Lead inspector violated lead laws, Md. says

He owns, rents city houses in question, records state

December 03, 2003|By Lynn Anderson | Lynn Anderson,SUN STAFF

State officials issued a complaint and imposed $100,000 in penalties yesterday against an inspector in the Baltimore City Health Department's lead poisoning program for violating the state's lead laws at four city houses he owns and rents.

State and city records show that Ali Sardorizadeh bought three of the houses from owners after citing them for lead violations.

Sardorizadeh, who also goes by the name of Amin Sardaryzadeh, was notified in 1998 of lead violations at some of his rental properties and has yet to address them, said Jonas A. Jacobson, director of the Maryland Department of the Environment's Waste Management Administration, which oversees the state's lead program.

Sardorizadeh -- who was suspended from work with pay -- declined to comment yesterday.

"It's really sort of scary, isn't it?" said Jacobson, whose department issued the complaint and penalties. "This is someone who should know the law. ... This is a law that protects children, and here we have an inspector who is supposed to be protecting children and he is not abiding by state law."

Sardorizadeh, 44, of the 4200 block of Mary Ave. is an inspector with the department's Childhood Lead Poisoning Prevention Program -- responsible for reviewing properties for violations and citing landlords who fail to adhere to the state's tough lead laws. They require owners of rental properties constructed before 1950 to reduce lead hazard risks.

Landlords of older properties must register them with the state, and Sardorizadeh had failed to do so, Jacobson said, potentially exposing children to lead. At least one of the houses that Sardorizadeh owns is inhabited by a family with children, according to the Baltimore-based Coalition to End Childhood Lead Poisoning.

"If you are going to allow people to own property, they should have to disclose ownership and affirm every year that they are in full compliance with city, state and federal laws," said Ruth Ann Norton, executive director of the coalition. "These health inspectors should be unreproachable on this issue. This is deadly serious stuff."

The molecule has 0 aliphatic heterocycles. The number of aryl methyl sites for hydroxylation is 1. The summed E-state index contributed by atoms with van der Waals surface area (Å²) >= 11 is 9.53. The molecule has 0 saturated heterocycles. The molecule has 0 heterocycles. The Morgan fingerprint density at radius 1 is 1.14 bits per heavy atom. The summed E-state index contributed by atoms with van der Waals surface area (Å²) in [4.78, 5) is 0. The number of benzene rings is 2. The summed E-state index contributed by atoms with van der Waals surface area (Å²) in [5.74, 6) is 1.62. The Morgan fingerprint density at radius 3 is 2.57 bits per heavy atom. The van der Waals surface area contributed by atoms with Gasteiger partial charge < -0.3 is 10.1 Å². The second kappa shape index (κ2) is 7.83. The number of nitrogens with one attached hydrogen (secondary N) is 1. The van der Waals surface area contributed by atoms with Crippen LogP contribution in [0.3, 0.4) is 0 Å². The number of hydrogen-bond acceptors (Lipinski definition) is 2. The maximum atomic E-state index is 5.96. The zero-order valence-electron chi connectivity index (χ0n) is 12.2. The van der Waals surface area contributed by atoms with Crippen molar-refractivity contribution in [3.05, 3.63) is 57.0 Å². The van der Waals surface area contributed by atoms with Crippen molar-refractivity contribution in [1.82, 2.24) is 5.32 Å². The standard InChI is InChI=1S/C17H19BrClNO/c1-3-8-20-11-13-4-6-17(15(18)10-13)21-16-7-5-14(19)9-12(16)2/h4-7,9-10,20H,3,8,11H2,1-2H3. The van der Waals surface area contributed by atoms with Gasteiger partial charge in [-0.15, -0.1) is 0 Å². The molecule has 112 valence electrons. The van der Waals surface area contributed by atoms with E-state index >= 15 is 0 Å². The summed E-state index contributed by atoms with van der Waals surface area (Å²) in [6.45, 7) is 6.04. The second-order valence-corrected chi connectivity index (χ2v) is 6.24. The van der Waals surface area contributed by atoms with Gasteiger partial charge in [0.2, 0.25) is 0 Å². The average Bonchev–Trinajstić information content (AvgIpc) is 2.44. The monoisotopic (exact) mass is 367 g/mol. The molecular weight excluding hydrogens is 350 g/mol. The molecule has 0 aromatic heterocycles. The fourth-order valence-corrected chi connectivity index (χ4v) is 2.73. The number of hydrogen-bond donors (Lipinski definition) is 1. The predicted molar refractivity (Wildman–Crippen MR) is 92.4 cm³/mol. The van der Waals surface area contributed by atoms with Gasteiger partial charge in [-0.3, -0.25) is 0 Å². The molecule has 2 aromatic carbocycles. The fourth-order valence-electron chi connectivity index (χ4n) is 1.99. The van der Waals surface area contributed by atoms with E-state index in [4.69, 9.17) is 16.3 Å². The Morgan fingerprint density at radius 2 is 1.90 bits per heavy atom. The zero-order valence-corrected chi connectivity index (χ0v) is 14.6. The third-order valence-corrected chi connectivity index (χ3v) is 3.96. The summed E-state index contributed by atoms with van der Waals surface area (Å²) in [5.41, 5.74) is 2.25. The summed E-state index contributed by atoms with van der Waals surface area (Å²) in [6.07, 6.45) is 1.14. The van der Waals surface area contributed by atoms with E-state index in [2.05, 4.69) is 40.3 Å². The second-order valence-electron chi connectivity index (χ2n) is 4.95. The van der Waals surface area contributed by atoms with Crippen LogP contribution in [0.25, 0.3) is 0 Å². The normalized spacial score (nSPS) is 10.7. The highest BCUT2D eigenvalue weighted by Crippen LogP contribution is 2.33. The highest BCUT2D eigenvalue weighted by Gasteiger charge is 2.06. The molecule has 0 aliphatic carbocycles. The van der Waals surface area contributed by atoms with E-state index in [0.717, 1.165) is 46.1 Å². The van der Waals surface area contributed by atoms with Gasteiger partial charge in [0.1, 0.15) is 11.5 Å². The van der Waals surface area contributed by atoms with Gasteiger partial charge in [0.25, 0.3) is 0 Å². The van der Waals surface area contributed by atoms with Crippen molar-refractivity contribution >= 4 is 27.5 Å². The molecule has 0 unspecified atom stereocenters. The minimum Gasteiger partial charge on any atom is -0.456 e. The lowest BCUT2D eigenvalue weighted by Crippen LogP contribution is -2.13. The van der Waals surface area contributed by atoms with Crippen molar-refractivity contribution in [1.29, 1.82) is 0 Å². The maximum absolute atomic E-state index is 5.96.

Sardorizadeh inspected three of the properties -- 1807 Aisquith St., 807 McCabe Ave., and 351 Whitridge Ave. -- and cited their owners for lead violations, said Dr. Peter L. Beilenson, city health commissioner. State records show that Sardorizadeh, or his company, then purchased the houses for reduced prices. His company, Ferdosi Inc., bought the house on Aisquith Street for $3,000 in 1998.

Beilenson said that it is unclear if Sardorizadeh used his knowledge of the lead violations at the houses to buy the properties at reduced prices. If so, the commissioner said that he would seek to fire Sardorizadeh under a policy prohibiting unbecoming behavior by city employees.

"At best, there is an appearance of impropriety," said Beilenson, who found out Nov. 26 that Sardorizadeh owned the houses and was under investigation by the state for lead law violations. Beilenson said he found out Monday that Sardorizadeh had inspected the houses and then purchased them. "He should not have been involved in that kind of a transaction."

Beilenson said Sardorizadeh abated city-cited lead violations at the three properties between 2000 and last year, and that, to the best of his knowledge, no one had lived in the houses before they had been re-inspected. He said he had confirmed that Sardorizadeh did not perform the re-inspections, but added that it was unclear if the inspectors who visited the houses knew that they were owned by a colleague.

"I don't have any reason to believe that there was any favoritism, but we can't rule it out," Beilenson said.

The department is reviewing every inspection done by Sardorizadeh, who has been a city inspector for several years. He was laid off because of cutbacks in the lead program from 1999 to 2001, and rehired when the city received new funds.

"Hopefully, these are the only three incidences where he inspected a house and then purchased them," said Beilenson.

Beilenson said that in the 11 years he has been health commissioner, there has been no instance of conflicts of interests involving department inspectors. However, he said that he could do more to ensure that inspectors don't have any a financial interest in properties they are examining.

"This is a gross betrayal of public trust," he said. "If I needed a house inspected, I would be very concerned."

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